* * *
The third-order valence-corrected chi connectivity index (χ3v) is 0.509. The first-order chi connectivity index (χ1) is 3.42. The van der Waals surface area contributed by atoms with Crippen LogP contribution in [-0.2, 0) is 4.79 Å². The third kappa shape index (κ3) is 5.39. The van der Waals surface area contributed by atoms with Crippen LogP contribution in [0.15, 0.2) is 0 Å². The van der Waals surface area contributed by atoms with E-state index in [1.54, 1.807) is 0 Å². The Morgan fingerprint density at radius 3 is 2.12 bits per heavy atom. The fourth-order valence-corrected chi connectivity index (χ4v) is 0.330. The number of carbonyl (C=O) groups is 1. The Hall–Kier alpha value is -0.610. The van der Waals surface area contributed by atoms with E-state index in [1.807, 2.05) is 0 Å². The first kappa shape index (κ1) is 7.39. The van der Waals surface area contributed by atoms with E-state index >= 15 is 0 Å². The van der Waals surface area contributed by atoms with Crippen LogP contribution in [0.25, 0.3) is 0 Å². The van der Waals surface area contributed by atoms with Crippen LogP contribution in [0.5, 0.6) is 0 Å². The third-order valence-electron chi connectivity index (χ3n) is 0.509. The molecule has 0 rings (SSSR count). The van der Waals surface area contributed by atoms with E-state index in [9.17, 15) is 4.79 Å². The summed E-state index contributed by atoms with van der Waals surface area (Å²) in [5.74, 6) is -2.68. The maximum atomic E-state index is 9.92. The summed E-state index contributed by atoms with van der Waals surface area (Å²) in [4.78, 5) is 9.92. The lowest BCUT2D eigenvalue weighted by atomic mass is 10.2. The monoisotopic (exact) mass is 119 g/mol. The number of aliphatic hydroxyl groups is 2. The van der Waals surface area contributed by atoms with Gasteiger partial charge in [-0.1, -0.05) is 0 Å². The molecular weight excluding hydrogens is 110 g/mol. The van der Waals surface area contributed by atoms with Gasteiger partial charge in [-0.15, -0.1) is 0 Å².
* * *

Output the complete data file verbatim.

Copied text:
The third-order valence-corrected chi connectivity index (χ3v) is 0.509. The first-order chi connectivity index (χ1) is 3.42. The van der Waals surface area contributed by atoms with Crippen LogP contribution in [-0.2, 0) is 4.79 Å². The third kappa shape index (κ3) is 5.39. The van der Waals surface area contributed by atoms with Crippen LogP contribution in [0.15, 0.2) is 0 Å². The van der Waals surface area contributed by atoms with E-state index in [1.54, 1.807) is 0 Å². The Morgan fingerprint density at radius 3 is 2.12 bits per heavy atom. The fourth-order valence-corrected chi connectivity index (χ4v) is 0.330. The number of carbonyl (C=O) groups is 1. The Hall–Kier alpha value is -0.610. The van der Waals surface area contributed by atoms with E-state index in [1.807, 2.05) is 0 Å². The first kappa shape index (κ1) is 7.39. The van der Waals surface area contributed by atoms with E-state index >= 15 is 0 Å². The van der Waals surface area contributed by atoms with Crippen LogP contribution in [0.25, 0.3) is 0 Å². The van der Waals surface area contributed by atoms with Crippen LogP contribution in [0.5, 0.6) is 0 Å². The third-order valence-electron chi connectivity index (χ3n) is 0.509. The molecule has 0 rings (SSSR count). The van der Waals surface area contributed by atoms with E-state index in [9.17, 15) is 4.79 Å². The summed E-state index contributed by atoms with van der Waals surface area (Å²) in [5.74, 6) is -2.68. The maximum atomic E-state index is 9.92. The summed E-state index contributed by atoms with van der Waals surface area (Å²) in [4.78, 5) is 9.92. The lowest BCUT2D eigenvalue weighted by atomic mass is 10.2. The monoisotopic (exact) mass is 119 g/mol. The number of aliphatic hydroxyl groups is 2. The van der Waals surface area contributed by atoms with Gasteiger partial charge in [-0.1, -0.05) is 0 Å². The molecular weight excluding hydrogens is 110 g/mol. The van der Waals surface area contributed by atoms with Gasteiger partial charge in [-0.15, -0.1) is 0 Å².